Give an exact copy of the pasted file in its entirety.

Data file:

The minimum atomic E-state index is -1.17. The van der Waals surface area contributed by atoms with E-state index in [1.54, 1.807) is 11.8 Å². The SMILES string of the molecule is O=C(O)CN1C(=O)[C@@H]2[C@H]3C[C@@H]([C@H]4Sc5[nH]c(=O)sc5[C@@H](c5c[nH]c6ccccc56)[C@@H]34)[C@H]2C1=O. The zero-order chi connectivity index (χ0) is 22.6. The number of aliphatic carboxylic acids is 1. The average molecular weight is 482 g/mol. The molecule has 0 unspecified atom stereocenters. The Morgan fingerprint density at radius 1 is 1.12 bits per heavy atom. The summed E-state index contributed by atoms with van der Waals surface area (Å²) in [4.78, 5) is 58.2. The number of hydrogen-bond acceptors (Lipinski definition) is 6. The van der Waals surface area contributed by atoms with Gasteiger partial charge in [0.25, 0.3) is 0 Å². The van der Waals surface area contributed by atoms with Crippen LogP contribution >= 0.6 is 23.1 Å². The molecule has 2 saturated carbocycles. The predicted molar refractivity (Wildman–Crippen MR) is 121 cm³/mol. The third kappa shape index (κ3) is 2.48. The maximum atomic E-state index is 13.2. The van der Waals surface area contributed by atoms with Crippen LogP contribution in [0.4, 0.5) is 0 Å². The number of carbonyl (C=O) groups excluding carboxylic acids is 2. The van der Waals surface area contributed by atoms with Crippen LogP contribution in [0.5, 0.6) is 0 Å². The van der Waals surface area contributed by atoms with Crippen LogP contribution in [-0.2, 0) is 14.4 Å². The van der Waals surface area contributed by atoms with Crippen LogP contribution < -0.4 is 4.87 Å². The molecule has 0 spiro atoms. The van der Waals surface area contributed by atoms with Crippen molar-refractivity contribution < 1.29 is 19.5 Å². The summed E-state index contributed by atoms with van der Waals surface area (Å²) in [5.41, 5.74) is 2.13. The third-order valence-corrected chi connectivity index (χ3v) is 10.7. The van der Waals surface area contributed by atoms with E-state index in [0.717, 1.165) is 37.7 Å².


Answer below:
The minimum atomic E-state index is -1.17. The van der Waals surface area contributed by atoms with E-state index in [1.54, 1.807) is 11.8 Å². The SMILES string of the molecule is O=C(O)CN1C(=O)[C@@H]2[C@H]3C[C@@H]([C@H]4Sc5[nH]c(=O)sc5[C@@H](c5c[nH]c6ccccc56)[C@@H]34)[C@H]2C1=O. The zero-order chi connectivity index (χ0) is 22.6. The number of aliphatic carboxylic acids is 1. The average molecular weight is 482 g/mol. The molecule has 0 unspecified atom stereocenters. The Morgan fingerprint density at radius 1 is 1.12 bits per heavy atom. The summed E-state index contributed by atoms with van der Waals surface area (Å²) in [4.78, 5) is 58.2. The number of hydrogen-bond acceptors (Lipinski definition) is 6. The van der Waals surface area contributed by atoms with Gasteiger partial charge in [0.25, 0.3) is 0 Å². The van der Waals surface area contributed by atoms with Crippen LogP contribution >= 0.6 is 23.1 Å². The molecule has 2 saturated carbocycles. The predicted molar refractivity (Wildman–Crippen MR) is 121 cm³/mol. The third kappa shape index (κ3) is 2.48. The maximum atomic E-state index is 13.2. The van der Waals surface area contributed by atoms with Crippen LogP contribution in [0.4, 0.5) is 0 Å². The number of carbonyl (C=O) groups excluding carboxylic acids is 2. The van der Waals surface area contributed by atoms with Crippen LogP contribution in [0.5, 0.6) is 0 Å². The van der Waals surface area contributed by atoms with Crippen LogP contribution in [-0.2, 0) is 14.4 Å². The van der Waals surface area contributed by atoms with Crippen LogP contribution < -0.4 is 4.87 Å². The molecule has 0 spiro atoms. The van der Waals surface area contributed by atoms with Crippen molar-refractivity contribution < 1.29 is 19.5 Å². The summed E-state index contributed by atoms with van der Waals surface area (Å²) in [5.41, 5.74) is 2.13. The third-order valence-corrected chi connectivity index (χ3v) is 10.7. The van der Waals surface area contributed by atoms with E-state index in [0.717, 1.165) is 37.7 Å².